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Updated: September 4, 2013 15:50 IST

Now, showing the way to youngsters

K. KEERTHIVASAN
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Sai Jayalakshmy. Photo: S.S. Kumar
The Hindu Sai Jayalakshmy. Photo: S.S. Kumar

After quitting professional tennis for a while, what is it like for Sai Jayalakshmi to don the mantle of mentor to the u-14 and u-16 girls’ teams?

Sai Jayalakshmi was leading a life of married bliss, happy to be a homemaker taking care of her own small baking business from her Abhiramapuram residence in Chennai, after having quit professional tennis in 2006.

So, when the All India Tennis Association (AITA) called the former National grass court tennis champion, and winner of three International Tennis Federation (ITF) singles and 23 ITF doubles titles to ask whether she would be interested in becoming a member of the Senior Selection Committee to pick the teams for the Davis Cup and Fed Cup, Sai reluctantly agreed, unsure of what to expect.

Out of the blue

“It (the call) certainly came out of the blue for me in January 2012. For six years, I was neither in touch with the association nor with the players. I went to Delhi for the first selection committee meeting. I met all those I hadn’t in years. It was good,” recalls Sai. More than a selector, it was in her role as coach that Sai flowered. The experience made her aware of her strengths as a mentor to aspiring youngsters. In fact, her successful stints with the Indian girls’ u-14 and 16 teams brought to light a facet of Sai that she herself, perhaps, didn’t think existed.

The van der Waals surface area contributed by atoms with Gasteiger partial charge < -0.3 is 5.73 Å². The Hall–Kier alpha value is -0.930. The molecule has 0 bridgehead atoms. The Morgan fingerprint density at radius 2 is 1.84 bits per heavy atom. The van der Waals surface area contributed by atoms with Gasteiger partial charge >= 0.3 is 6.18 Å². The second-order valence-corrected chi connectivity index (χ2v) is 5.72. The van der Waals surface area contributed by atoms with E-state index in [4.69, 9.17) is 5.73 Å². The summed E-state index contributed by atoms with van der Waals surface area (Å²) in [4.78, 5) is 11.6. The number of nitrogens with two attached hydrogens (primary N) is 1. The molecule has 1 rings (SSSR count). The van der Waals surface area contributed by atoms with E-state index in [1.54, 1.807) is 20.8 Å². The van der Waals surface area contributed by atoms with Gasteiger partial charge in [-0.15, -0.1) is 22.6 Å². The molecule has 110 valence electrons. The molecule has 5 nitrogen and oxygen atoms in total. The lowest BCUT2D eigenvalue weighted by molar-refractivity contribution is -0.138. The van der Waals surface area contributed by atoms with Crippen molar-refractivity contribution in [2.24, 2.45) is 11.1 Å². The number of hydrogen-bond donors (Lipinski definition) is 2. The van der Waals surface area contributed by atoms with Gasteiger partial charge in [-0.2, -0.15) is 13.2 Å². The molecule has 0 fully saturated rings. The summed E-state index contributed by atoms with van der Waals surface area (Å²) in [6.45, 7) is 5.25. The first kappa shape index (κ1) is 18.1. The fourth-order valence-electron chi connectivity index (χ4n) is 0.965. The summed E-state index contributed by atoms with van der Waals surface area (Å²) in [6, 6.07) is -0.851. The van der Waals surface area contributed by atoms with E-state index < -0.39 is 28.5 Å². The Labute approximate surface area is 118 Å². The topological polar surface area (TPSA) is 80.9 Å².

The u-16 team finished sixth in the junior Fed Cup in Bendigo (Australia), while the u-14 team qualified (in Kuching, Malaysia) for the World Group and finished fifth among 16 teams in Prostejov, Czech Republic.

For the 36-year-old, it was a wonderful learning process. “I am vey glad that I went last year (with the u-16 team to Bendigo), because with each trip I learnt how to contribute more to the team. I learnt patience; I travelled with a great group of kids. And when you realise they are receptive, your work becomes easy. I didn’t talk to them about tennis alone. I spoke to them about etiquette, hygiene, life and people,” she says. “Being a player helped a lot too,” she adds.

Vishal Uppal, who was coach of the Indian u-16 boys’ team in Bendigo and Sai's husband Rajeev (tennis coach), helped her tide over her initial problems.

“The u-16 experience was novel. It was an eye-opener. To watch the round robin and then the knockout was tiring. You are pretty much on court the whole day. But, I somehow felt the u-16 kids were not as enthusiastic playing for India as I thought they would be. You are only 16 and playing for the country is such a big thing. I would have thought they would be over the moon. But it was just another day at work for them,” she says.

A fun experience

The u-14 team experience, according to Sai, was fun. “I really got to know them; they sat with me, spoke to me and laughed with me too. With the u-16 team, I think there was a barrier,” she feels.

Sai is open to the option of coaching (“I would rather be called a mentor than a coach”) in the future, but not on a regular basis. “I am okay with twice-a-year coaching stints; nothing more than that. I am enjoying this phase of my life.”

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